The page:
Science has discovered another cutting-edge way to enhance criminal investigations. A groundbreaking study reveals that a person’s hand odor can determine if they are – a “man or woman.” This means police investigators can have forensic lab specialists test an object left behind by a perpetrator(s) and the odor emanating from the object may discern if the odor may belong to a male or female and also reveal the sexual identity of the person, according to Florida International University, earlier this month.
Sounds incredible, doesn’t it?
Although a canine dog can identify human scent, living or deceased, this hand odor discovery is one of the first times a person’s odor has been analyzed in the laboratory to accurately determine the person’s sexual identity.
For example, violent crimes like robberies, rape, assault, and kilos of dope, crimes involving touching can be linked based on a person’s hand. By using the hand odor technique, police authorities may be able to track down the perpetrators and predict their sexual identity.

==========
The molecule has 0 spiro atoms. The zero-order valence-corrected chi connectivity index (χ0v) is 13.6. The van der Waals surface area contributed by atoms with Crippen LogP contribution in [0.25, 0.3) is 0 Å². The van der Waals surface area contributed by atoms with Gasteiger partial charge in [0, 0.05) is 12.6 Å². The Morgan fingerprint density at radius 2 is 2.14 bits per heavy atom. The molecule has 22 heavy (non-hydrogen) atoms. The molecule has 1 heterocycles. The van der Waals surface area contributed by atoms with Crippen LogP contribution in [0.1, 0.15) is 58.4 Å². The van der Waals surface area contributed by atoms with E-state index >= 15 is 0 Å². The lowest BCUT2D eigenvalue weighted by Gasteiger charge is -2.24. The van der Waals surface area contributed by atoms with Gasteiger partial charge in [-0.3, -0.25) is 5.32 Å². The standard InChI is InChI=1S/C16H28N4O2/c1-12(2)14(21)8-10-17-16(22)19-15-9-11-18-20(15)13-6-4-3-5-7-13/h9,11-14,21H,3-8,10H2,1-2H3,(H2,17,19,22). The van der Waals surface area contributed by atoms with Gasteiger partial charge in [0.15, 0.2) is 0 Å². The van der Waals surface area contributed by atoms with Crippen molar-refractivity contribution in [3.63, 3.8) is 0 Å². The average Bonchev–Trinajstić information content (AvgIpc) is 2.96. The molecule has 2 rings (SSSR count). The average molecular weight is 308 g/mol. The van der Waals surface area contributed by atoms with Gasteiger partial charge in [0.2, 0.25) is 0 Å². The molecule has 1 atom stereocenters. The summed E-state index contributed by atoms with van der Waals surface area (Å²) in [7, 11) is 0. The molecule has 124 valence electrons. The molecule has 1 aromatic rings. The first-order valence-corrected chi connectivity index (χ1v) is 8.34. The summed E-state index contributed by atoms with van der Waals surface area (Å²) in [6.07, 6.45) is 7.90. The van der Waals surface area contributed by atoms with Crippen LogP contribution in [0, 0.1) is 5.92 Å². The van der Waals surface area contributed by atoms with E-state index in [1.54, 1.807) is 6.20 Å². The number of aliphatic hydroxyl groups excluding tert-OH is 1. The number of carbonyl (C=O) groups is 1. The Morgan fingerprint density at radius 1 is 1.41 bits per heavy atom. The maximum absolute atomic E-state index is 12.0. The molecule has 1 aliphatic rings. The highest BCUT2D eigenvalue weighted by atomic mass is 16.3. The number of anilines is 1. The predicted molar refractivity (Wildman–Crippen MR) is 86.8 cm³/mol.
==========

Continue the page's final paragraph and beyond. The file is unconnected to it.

How Does it Work?
The test reveals how the continual shedding of the epidermis of the skin is primarily responsible for human body odor, which is a complex mixture of volatile organic compounds (VOCs) released by the body. Dogs have long relied on these volatile organic compounds (VOCs) for the accurate identification and tracking of individual humans.
However, things change drastically in the laboratory.
Researchers from Florida International University found that the person identified by the odor profile in the lab has proven challenging due to a lack of comprehensive datasets and well-developed analysis methodologies.